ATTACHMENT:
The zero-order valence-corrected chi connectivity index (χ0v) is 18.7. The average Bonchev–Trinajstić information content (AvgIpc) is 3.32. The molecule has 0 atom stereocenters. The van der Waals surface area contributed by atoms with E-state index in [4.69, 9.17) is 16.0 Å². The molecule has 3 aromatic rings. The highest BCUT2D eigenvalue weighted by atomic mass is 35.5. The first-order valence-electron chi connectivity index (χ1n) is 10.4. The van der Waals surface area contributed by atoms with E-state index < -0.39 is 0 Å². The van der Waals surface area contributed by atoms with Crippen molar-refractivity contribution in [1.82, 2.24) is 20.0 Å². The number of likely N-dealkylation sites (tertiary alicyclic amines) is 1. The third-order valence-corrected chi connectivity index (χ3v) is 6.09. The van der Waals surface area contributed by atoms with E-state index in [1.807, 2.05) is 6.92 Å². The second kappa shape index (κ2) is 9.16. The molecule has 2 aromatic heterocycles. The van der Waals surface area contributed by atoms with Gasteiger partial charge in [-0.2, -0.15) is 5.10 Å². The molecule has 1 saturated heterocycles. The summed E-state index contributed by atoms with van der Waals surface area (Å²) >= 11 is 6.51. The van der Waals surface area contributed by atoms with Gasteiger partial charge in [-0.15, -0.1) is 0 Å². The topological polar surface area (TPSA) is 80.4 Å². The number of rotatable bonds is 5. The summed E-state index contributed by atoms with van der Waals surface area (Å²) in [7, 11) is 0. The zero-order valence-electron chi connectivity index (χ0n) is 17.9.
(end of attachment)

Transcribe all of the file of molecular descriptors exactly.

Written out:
The zero-order valence-corrected chi connectivity index (χ0v) is 18.7. The average Bonchev–Trinajstić information content (AvgIpc) is 3.32. The molecule has 0 atom stereocenters. The van der Waals surface area contributed by atoms with E-state index in [4.69, 9.17) is 16.0 Å². The molecule has 3 aromatic rings. The highest BCUT2D eigenvalue weighted by atomic mass is 35.5. The first-order valence-electron chi connectivity index (χ1n) is 10.4. The van der Waals surface area contributed by atoms with E-state index < -0.39 is 0 Å². The van der Waals surface area contributed by atoms with Crippen molar-refractivity contribution in [1.82, 2.24) is 20.0 Å². The number of likely N-dealkylation sites (tertiary alicyclic amines) is 1. The third-order valence-corrected chi connectivity index (χ3v) is 6.09. The van der Waals surface area contributed by atoms with E-state index in [1.807, 2.05) is 6.92 Å². The second kappa shape index (κ2) is 9.16. The molecule has 2 aromatic heterocycles. The van der Waals surface area contributed by atoms with Gasteiger partial charge in [-0.2, -0.15) is 5.10 Å². The molecule has 1 saturated heterocycles. The summed E-state index contributed by atoms with van der Waals surface area (Å²) >= 11 is 6.51. The van der Waals surface area contributed by atoms with Gasteiger partial charge in [-0.15, -0.1) is 0 Å². The topological polar surface area (TPSA) is 80.4 Å². The number of rotatable bonds is 5. The summed E-state index contributed by atoms with van der Waals surface area (Å²) in [7, 11) is 0. The zero-order valence-electron chi connectivity index (χ0n) is 17.9.